Sub-contractor solely liable for injuries to labour hire worker Sub-contractor solely liable for injuries to labour hire worker

Sub-contractor solely liable for injuries to labour hire worker

26 October 2017 | Employer's Liability

This case deals with the issue of apportionment of liability between an employer, principal contractor and sub-contractor when a worker was injured on a building site.

In Issue

  • Apportionment of liability for injuries to a worker on a construction site

The Background

The plaintiff sustained injuries on 26 May 2011 during the course of his employment as a formwork labourer when he slipped from a wooden platform and fell approximately two metres. He was employed by a labour hire company, Caringbah Formwork Pty Limited (Caringbah). His labour was hired to Calcono Pty Ltd (Calcono), who was a sub-contractor on the redevelopment of Redfern RSL (the building site). The principal contractor for the redevelopment project was Deicorp Pty Ltd (Deicorp). The plaintiff sued all three parties in negligence.

The Decision

Although disputed in evidence, the court ultimately accepted that the platform from which the plaintiff slipped had been exposed to the elements. Rain had caused the platform to become wet and posed a slipping hazard. The court accepted that the platform had not been fitted with cross-braces or rails that would have arrested the plaintiff’s fall, and that such safety measures should have been taken.

The plaintiff only succeeded against Calcono. Calcono was found to be the plaintiff’s “de facto” employer who directed and controlled the plaintiff’s work. The court found that an employee of Calcono was aware of the wet conditions in the general area of the accident and failed to appreciate the risk to the plaintiff’s safety by directing him to work in those wet conditions.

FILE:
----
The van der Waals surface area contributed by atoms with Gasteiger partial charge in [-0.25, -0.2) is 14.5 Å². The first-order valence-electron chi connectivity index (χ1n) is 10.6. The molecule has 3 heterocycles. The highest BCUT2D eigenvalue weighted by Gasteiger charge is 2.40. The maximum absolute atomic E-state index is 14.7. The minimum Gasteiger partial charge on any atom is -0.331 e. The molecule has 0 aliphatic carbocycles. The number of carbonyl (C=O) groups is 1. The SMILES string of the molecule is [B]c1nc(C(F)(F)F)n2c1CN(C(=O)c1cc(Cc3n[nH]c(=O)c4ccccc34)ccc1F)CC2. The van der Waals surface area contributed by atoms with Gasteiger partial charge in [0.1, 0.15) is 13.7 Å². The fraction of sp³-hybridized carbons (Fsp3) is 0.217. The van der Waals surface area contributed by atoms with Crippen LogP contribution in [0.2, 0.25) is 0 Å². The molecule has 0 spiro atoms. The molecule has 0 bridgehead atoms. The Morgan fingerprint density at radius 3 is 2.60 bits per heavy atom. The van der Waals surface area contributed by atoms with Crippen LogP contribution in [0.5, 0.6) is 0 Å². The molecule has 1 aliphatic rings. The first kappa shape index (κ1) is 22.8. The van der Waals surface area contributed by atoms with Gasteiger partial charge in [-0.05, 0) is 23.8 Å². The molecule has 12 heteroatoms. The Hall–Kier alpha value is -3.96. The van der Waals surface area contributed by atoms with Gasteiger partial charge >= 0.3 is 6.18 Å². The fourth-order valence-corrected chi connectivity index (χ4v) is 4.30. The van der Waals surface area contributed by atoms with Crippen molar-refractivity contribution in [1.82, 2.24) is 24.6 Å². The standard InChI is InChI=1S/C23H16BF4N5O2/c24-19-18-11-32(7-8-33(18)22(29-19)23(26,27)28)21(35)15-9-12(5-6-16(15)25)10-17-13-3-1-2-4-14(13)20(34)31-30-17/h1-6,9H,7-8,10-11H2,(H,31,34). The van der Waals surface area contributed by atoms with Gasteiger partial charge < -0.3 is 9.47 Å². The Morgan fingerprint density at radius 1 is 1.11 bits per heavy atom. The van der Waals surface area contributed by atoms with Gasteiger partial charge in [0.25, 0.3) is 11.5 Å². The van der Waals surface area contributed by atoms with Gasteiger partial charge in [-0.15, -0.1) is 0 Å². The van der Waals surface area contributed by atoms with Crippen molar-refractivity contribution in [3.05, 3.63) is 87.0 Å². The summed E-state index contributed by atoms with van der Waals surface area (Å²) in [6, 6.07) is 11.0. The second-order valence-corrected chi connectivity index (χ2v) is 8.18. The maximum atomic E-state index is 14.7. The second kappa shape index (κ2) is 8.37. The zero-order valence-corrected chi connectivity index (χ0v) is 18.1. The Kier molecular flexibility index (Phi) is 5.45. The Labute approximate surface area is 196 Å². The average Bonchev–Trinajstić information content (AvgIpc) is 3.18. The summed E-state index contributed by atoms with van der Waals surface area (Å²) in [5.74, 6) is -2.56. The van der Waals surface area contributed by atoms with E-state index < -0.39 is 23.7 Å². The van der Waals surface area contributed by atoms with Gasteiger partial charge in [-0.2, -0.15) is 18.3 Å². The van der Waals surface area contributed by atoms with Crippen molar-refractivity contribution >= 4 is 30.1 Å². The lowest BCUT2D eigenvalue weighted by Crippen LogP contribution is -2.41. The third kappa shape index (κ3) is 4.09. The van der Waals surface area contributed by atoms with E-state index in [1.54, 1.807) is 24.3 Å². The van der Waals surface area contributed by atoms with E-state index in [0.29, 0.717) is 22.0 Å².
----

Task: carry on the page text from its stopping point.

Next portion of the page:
The court found that Caringbah was not liable to the plaintiff as it was in no position to control the state of the building site, was not aware that the building site was unsafe and did not conduct its business in any way that contributed to the particular circumstances of the plaintiff’s fall.

The court found that Deicorp was not liable to the plaintiff for a number of reasons including that Calcono had undertaken to fulfil a number of important safety roles on the site, it was Calcono that directed the plaintiff’s work and most importantly, Calcono sectioned off particular areas of the building site for safety reasons while formwork was being performed, leaving Deicorp in no position to exercise direct control over the area in which the plaintiff fell.

The plaintiff’s award of damages was reduced by 33.3% on the basis of contributory negligence in continuing to work in wet conditions in circumstances where he knew of the dangers posed by doing so. The court acknowledged that workers are reluctant to refuse to perform an allotted task for reasons such as rain, but determined that it was open to the plaintiff to draw the hazard to his supervisor’s attention and offer to perform alternate work, take a break and make up the lost time or use a towel to dry the area.

Implications for you

The plaintiff in this case succeeded against his de facto employer only, reaffirming that those in a position to direct and control the activities of workers will be most exposed to liability for injury. The court placed particular emphasis on Calcono having isolated the area for general safety reasons and this was a major consideration in the court’s decision not to hold the principal contractor liable.

Kabic v Workers Compensation Nominal Insurer (No 3) [2017] NSWSC 1281

Matthew Algie

Matthew Algie

Lawyer